According to the 2011 Census, 14,509 Australians were born in Brazil while 12,234 claimed Brazilian ancestry, either alone or with another ancestry. There was a significant increase of 93.6 per cent from the 2006 Census which had recorded 6,647 Brazil-born people while 7,491 had claimed Brazilian ancestry.

Canadian Brazilians

A Canadian Brazilian (Portuguese: canadense-brasileiro) is a Brazilian person who is fully, partially or predominantly of Canadian descent, or a Canadian-born immigrant in Brazil. Many Canadians also travel to Brazil for work. From 1925–1968, over 11,631 Canadians had settled in Brazil.

Canada has always had a significant relationship with Brazil since the 1800s. The countries have had extensive interactions in the financing of infrastructure projects, particularly utilities. Brazil is the largest recipient of Canadian investment in South America and until 1974 was the venue for the largest single Canadian foreign investment. In 1991, Canadian investment in Brazil totalled around CANS 2 billion.

One of the more interesting aspects of Canadian - Brazilian relations is the quiet nature of the relationship, and a lack of interest in this relationship on the part of scholars in particular and Canadians in general.

To a Canadian, Brazil has meant coffee and Carnival, while to a Brazilian 'Canada is sometimes seen as a remote northern country, a pale reflection of the United States.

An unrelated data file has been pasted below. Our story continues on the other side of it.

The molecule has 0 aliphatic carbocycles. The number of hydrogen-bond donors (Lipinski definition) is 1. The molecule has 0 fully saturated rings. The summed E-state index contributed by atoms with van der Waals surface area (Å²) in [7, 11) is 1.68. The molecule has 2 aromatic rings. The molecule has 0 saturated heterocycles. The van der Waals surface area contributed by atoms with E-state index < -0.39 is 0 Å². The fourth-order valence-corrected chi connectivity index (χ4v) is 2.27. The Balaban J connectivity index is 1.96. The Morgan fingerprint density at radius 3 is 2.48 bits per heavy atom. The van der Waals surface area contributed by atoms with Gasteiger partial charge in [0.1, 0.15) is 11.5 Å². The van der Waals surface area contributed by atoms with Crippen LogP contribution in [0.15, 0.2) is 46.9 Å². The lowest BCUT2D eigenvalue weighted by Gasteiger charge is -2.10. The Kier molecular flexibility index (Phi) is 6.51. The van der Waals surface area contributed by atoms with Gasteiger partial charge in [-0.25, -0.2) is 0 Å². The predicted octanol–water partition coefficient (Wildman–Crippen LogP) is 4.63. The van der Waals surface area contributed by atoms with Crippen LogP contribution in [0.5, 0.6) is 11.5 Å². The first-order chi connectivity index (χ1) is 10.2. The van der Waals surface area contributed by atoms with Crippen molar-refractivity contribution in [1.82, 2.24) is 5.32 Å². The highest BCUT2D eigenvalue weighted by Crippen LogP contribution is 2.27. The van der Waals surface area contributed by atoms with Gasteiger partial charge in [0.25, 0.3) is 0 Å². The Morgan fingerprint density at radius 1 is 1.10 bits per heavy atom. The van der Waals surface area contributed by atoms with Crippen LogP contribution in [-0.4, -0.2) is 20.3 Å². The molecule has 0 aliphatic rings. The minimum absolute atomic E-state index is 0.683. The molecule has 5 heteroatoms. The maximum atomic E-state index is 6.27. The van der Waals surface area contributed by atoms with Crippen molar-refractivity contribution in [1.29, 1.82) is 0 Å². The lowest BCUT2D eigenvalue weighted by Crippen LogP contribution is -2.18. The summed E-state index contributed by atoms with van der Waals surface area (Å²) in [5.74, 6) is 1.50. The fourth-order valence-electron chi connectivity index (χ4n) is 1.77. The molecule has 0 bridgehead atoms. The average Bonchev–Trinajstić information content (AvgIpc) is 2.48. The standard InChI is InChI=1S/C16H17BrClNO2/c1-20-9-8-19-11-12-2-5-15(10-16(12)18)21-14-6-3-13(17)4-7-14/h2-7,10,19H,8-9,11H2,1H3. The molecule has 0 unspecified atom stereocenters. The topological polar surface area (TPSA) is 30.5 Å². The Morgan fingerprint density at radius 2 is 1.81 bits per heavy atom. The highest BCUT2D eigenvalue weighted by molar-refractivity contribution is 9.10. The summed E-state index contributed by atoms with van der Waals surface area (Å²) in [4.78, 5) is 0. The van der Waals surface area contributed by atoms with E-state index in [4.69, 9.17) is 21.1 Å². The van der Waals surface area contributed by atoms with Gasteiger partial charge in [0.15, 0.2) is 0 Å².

Latin American Canadians

Latin American Canadians (French: Canadiens d'Amérique latine) are Canadians who are descendants of people from countries of Latin America. The majority of Latin American Canadians are multilingual, primarily speaking Spanish or Portuguese. Most are fluent in one or both of Canada's two official languages, English and French. Spanish, Portuguese and French are Romance languages and share some similarities in morphology and syntax.

Latin American Canadians have made distinguished contributions to Canada in all major fields, including politics, the military, music, philosophy, sports, business and economy, and science.

The largest Latin American immigrant groups in Canada are Mexican Canadians, Colombian Canadians and Salvadoran Canadians.

Latin Americans comprise a heterogeneous variation of ancestral and racial origins that span from South and North America to Europe, Africa, and Asia. Therefore, a Latin American can be of any race, but the most frequent races found in the region are Mestizos, Whites, Indigenous Americans, Blacks, and Asians

Little Portugal, Toronto

Little Portugal (also known as Portugal Village (Portuguese: Pequeno Portugal / aldeia Portugal) is a neighbourhood and ethnic enclave in Toronto, Ontario, Canada. It is located west of downtown in the "Old" City of Toronto. It is bound on the west by Lansdowne Avenue, on the north by College Street, on the east by Bathurst Street and on the south by the Go Transit and Union Pearson Express railway tracks. The area is mainly residential, with Portuguese businesses along Dundas Street West and College Street. The area west of Dufferin Street was a part of the former Town of Brockton. The area to the east of Dufferin and south of Dundas Street is also known as "Beaconsfield Village" dating back to the days of the sub-division of lots in the area around Beaconsfield Avenue.